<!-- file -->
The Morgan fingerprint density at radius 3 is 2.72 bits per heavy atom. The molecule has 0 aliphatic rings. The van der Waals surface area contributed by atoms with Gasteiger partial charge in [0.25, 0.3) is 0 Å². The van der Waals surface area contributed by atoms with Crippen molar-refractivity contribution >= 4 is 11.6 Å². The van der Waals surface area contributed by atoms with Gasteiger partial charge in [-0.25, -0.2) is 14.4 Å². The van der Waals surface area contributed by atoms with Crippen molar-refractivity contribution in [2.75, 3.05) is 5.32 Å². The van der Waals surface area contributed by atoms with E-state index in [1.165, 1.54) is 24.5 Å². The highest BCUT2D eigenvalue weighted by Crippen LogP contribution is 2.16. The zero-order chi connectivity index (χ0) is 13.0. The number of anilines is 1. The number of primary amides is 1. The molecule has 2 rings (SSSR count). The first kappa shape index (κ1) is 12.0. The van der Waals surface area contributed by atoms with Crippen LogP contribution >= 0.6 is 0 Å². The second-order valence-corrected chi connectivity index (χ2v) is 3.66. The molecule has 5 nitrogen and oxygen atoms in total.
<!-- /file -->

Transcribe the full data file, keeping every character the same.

The Morgan fingerprint density at radius 3 is 2.72 bits per heavy atom. The molecule has 0 aliphatic rings. The van der Waals surface area contributed by atoms with Gasteiger partial charge in [0.25, 0.3) is 0 Å². The van der Waals surface area contributed by atoms with Crippen molar-refractivity contribution >= 4 is 11.6 Å². The van der Waals surface area contributed by atoms with Gasteiger partial charge in [-0.25, -0.2) is 14.4 Å². The van der Waals surface area contributed by atoms with Crippen molar-refractivity contribution in [2.75, 3.05) is 5.32 Å². The van der Waals surface area contributed by atoms with E-state index in [1.165, 1.54) is 24.5 Å². The highest BCUT2D eigenvalue weighted by Crippen LogP contribution is 2.16. The zero-order chi connectivity index (χ0) is 13.0. The number of anilines is 1. The number of primary amides is 1. The molecule has 2 rings (SSSR count). The first kappa shape index (κ1) is 12.0. The van der Waals surface area contributed by atoms with Crippen LogP contribution >= 0.6 is 0 Å². The second-order valence-corrected chi connectivity index (χ2v) is 3.66. The molecule has 5 nitrogen and oxygen atoms in total.